Sure, I’m testing in the browser as I’m going, and I already ran it through Google— but that doesn’t compare to testing your site on a REAL mobile device. I have my main cell phone plus a few old spares that I’ll do a quick run through on the website with to ensure everything is looking right. With so many device sizes it will probably never be perfect, but it’s worth the effort to do your best.
This is one you might not find on a lot of lists, but it is SO frustrating when you’re troubleshooting and you realize that your timezone was not set correctly in your WordPress install (Settings > General). I always make sure to set this to my client’s timezone.
I always try to build the site with performance in mind as I’m going, but it’s a good time to double check and make sure you’re not having any performance issues. GTMetrix does a great job showing you how quickly your site is loading and the “waterfall” chart can help you debug any problems.
While I’m testing on GTMetrix I’ll also make sure I have the right caching setup. I typically use the Breeze caching plugin— which works like a charm for my needs. I like to install caching after the bulk of development is done and after I’ve run initial performance tests so I know all the performance isn’t reliant solely on caching.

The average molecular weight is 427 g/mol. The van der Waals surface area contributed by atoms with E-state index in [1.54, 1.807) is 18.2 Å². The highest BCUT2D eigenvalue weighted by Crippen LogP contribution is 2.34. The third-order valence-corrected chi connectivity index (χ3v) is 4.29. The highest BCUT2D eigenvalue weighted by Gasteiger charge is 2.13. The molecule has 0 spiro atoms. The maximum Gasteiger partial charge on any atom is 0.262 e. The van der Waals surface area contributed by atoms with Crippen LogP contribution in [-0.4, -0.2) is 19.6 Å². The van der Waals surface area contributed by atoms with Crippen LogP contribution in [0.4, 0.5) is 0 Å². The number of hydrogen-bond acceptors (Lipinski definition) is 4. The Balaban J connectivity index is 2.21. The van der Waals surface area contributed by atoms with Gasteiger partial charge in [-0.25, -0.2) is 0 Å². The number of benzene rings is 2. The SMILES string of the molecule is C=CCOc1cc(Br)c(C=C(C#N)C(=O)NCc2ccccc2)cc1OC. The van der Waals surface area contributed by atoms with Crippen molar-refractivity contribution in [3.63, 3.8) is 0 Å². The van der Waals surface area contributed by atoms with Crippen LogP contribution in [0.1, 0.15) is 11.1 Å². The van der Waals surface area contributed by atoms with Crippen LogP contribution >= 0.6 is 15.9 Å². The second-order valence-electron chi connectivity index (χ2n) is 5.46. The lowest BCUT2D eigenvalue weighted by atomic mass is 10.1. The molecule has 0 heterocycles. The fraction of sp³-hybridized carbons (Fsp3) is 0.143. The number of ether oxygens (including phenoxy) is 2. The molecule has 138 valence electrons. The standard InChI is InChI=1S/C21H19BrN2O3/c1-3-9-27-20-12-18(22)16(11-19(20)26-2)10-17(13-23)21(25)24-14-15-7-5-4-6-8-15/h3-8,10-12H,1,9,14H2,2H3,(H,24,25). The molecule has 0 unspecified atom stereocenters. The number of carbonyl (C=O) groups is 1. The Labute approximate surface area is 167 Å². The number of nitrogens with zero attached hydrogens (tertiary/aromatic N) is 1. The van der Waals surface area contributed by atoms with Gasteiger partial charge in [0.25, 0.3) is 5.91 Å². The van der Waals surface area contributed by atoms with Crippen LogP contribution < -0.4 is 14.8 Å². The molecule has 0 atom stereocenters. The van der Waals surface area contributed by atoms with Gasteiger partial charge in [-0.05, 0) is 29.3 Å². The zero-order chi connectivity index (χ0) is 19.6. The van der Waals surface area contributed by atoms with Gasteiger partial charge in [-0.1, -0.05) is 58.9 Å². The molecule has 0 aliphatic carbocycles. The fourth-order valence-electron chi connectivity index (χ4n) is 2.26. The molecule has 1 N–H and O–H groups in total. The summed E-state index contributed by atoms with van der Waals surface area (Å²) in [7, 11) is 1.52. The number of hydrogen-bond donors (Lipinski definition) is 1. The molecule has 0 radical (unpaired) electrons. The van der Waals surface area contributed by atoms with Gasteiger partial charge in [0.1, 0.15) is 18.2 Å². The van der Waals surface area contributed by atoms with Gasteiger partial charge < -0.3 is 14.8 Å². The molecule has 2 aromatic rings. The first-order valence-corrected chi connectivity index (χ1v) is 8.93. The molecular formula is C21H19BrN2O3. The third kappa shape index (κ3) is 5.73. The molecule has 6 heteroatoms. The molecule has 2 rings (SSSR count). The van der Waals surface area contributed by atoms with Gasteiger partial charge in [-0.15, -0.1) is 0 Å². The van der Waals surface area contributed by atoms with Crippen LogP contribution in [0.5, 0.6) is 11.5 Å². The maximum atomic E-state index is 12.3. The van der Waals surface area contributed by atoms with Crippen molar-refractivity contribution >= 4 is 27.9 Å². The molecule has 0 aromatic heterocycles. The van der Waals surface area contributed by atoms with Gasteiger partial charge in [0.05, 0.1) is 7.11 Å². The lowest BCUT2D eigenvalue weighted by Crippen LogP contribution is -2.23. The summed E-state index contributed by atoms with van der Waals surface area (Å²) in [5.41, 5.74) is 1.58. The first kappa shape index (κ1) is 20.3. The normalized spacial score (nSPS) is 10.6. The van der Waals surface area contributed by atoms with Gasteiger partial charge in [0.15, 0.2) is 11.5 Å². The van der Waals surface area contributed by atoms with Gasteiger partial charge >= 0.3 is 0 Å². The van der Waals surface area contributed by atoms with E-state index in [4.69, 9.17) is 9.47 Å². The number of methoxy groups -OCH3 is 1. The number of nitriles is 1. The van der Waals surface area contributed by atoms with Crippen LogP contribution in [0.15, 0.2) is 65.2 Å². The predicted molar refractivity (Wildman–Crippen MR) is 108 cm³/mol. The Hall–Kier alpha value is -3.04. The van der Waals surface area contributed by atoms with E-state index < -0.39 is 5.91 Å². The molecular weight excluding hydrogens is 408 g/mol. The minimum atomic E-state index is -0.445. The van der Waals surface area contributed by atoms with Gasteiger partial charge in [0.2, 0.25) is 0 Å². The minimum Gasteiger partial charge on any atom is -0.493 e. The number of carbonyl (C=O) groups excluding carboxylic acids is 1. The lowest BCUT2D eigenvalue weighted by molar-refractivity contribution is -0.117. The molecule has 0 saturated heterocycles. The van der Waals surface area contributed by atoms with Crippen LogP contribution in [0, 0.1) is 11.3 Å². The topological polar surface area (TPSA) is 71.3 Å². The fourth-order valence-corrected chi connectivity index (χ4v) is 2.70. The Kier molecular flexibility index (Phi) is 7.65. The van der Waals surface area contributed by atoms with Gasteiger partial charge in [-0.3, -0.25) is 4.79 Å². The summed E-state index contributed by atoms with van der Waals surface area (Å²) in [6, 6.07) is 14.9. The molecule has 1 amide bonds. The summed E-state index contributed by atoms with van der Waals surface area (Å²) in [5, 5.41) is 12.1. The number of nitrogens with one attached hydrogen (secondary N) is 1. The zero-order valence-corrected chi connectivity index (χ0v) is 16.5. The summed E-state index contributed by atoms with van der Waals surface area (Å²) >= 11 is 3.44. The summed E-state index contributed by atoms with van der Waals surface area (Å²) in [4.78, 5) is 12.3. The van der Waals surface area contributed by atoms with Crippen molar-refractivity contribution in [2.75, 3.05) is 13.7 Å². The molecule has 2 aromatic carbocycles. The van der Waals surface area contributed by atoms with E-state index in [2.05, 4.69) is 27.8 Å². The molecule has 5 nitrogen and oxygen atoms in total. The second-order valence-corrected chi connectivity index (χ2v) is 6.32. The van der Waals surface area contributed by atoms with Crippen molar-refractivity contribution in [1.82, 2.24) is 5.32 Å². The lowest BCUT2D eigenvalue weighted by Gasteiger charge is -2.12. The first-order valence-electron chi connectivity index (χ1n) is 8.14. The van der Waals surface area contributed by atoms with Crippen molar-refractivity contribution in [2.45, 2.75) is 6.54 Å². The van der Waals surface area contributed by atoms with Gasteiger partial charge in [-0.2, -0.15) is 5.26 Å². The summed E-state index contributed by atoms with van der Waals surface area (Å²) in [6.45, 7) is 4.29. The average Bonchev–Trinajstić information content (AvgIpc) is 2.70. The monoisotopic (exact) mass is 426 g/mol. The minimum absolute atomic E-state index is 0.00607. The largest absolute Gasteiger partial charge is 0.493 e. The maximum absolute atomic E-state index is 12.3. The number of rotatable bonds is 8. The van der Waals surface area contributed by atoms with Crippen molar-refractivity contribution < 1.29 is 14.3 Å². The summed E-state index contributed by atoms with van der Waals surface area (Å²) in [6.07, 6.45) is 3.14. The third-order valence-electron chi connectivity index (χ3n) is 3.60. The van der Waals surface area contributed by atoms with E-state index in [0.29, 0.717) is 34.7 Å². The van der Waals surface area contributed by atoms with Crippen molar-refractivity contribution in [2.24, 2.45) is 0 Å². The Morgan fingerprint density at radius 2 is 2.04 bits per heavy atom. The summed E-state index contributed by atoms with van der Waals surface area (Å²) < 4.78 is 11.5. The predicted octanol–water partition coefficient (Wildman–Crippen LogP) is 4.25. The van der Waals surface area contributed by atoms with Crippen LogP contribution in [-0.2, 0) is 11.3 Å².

While I’m still within the Breeze configuration, they have a handy tool that will clean up the database and get rid of any saved revisions. This is a nice way to make sure all those old edits are cleaned up before the site goes live. No use on those hanging around at this point.
Can’t stress this one enough! In fact, my development sites are constantly taking backups anyway, but here I like to take a nice manual backup of everything just in case something goes haywire during launch.
Once I’ve pushed the client’s site live there are a couple things I like to check (or double check!) before I tell them it’s ready.
If you’re smart enough to disable indexing to your development sites, you have to be smart enough to enable it again once you’re ready. Not going to admit that I’ve made that mistake more than once.
Before you hand anything over, make sure your website has some sort of automated backup system. I use two. First, my hosting server is doing backups daily, and for extra protection, I use UpDraft Plus (the free version) to set a regular backup schedule off to Google Drive storage. If a client is on a care plan, of course this will be handled for them— but if they are not this is a good step to take to make sure they are covered in the future when they inevitably run into issues.